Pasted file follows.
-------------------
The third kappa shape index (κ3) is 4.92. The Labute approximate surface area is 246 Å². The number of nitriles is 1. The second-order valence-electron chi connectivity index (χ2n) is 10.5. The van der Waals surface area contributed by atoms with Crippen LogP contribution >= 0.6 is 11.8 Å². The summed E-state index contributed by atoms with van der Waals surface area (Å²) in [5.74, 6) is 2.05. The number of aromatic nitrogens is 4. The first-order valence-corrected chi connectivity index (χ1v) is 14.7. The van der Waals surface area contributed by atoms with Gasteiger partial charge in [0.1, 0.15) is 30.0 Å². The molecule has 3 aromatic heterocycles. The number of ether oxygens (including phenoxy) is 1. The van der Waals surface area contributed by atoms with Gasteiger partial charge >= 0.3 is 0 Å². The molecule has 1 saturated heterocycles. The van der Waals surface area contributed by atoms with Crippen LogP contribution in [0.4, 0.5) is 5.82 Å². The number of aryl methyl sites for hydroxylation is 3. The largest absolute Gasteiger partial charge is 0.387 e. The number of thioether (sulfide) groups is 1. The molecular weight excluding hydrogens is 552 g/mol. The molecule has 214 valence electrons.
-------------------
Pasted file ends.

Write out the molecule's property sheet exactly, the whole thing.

The third kappa shape index (κ3) is 4.92. The Labute approximate surface area is 246 Å². The number of nitriles is 1. The second-order valence-electron chi connectivity index (χ2n) is 10.5. The van der Waals surface area contributed by atoms with Crippen LogP contribution >= 0.6 is 11.8 Å². The summed E-state index contributed by atoms with van der Waals surface area (Å²) in [5.74, 6) is 2.05. The number of aromatic nitrogens is 4. The first-order valence-corrected chi connectivity index (χ1v) is 14.7. The van der Waals surface area contributed by atoms with Gasteiger partial charge in [0.1, 0.15) is 30.0 Å². The molecule has 3 aromatic heterocycles. The number of ether oxygens (including phenoxy) is 1. The van der Waals surface area contributed by atoms with Gasteiger partial charge >= 0.3 is 0 Å². The molecule has 1 saturated heterocycles. The van der Waals surface area contributed by atoms with Crippen LogP contribution in [0.4, 0.5) is 5.82 Å². The number of aryl methyl sites for hydroxylation is 3. The largest absolute Gasteiger partial charge is 0.387 e. The number of thioether (sulfide) groups is 1. The molecular weight excluding hydrogens is 552 g/mol. The molecule has 214 valence electrons.